Should my dog’s crate be near me overnight?
Ideally, yes. If you can put the crate in your bedroom, it will help a new puppy settle down faster. If he can hear and see you, and continue to hear you breathing overnight, he will be much calmer than if his dog’s crate at night was in a room alone. This also helps you hear him overnight. If he stirs and whines, you can hear that he’ll need to be taken outside of the crate for a potty break. Remember that young puppies can’t hold their bladders longer than one hour for each month of their lives, as a general rule. So, if your puppy is four months old, he can’t hold it longer than four hours.
A puppy can really be scared in their dog’s crate at night for the first couple of weeks. They’re in a completely new situation and don’t know what’s happening or where they are. If you don’t feel comfortable putting the crate in your bedroom, put it in a room close by where you can talk to the puppy and he can know you’re still there. Leave a radio or TV on for him so he’s not sitting in silence. A white noise machine will also work to give your puppy a sense of security and calm him down.
What can I do to comfort him in his dog’s crate at night?
It’s natural that your puppy be scared and uncertain when he first goes into his dog’s crate at night. To help him keep calm, you can add some things to the crate. Things that are easily washable are best, like machine-washable bedding in case there’s a potty accident. Durable chew toys are good. You can also fill a large water bottle with warm water so the puppy can feel like he’s cuddling in the warmth of his siblings. If you have a chewing puppy, avoid anything soft until he’s proven he won’t chew his bedding. You might just want to line the crate bottom with puppy pads until he’s a bit older.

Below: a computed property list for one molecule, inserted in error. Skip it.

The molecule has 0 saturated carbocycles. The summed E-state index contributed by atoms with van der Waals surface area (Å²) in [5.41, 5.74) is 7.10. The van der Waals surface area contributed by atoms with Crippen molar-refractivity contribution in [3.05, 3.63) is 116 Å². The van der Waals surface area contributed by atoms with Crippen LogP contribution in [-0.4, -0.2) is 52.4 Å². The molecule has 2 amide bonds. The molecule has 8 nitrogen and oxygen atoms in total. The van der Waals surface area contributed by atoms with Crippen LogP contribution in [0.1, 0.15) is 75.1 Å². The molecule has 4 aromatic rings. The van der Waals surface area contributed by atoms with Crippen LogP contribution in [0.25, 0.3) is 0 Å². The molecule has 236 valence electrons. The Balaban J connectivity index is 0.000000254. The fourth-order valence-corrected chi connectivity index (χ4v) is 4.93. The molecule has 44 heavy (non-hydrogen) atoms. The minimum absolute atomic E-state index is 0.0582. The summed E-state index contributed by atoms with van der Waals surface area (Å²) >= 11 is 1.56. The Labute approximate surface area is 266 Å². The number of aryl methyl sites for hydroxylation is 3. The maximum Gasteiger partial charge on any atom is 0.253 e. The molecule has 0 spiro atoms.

If your puppy whines to come out when you know he doesn’t have to go potty, give him some time to settle. Opening the crate door and taking him out to play or snuggle will show him that he can continue to cry in the crate just because he doesn’t want to be in it and will eventually get to come out. If the crate is in your bedroom, you can comfort him by speaking in a soothing tone, putting your hand down by the crate so he knows you’re there, and letting him hear you breathing. If he doesn’t feel like he’s alone, he should settle down and feel just in his dog’s crate at night. He’ll then learn what nighttime is and that his crate is for sleeping.
How can I get my dog used to having his crate covered?
Like most behavior training, this is something you’ll have to introduce gradually. You want to avoid making your dog feel like the crate is a prison. Let your dog enter the crate on his own, and over time increase how much of the crate is covered. Start with only covering one side first and letting your pup adjust to the feeling.
How To Stop Your Dog From Barking In Their Crate At Night
Yes, you should cover your dog’s crate with a blanket if your dog is feeling cold, suffers from anxiety, is noise sensitive or is having trouble falling asleep due to lights in the house. However if you do decide to cover your dog’s crate with a blanket you need to be aware of the risks such as overheating, the high flammability of blankets and also how they pose a choking hazard. Remember when covering a dog crate with a blanket you should always leave at least one side uncovered to provide adequate air flow.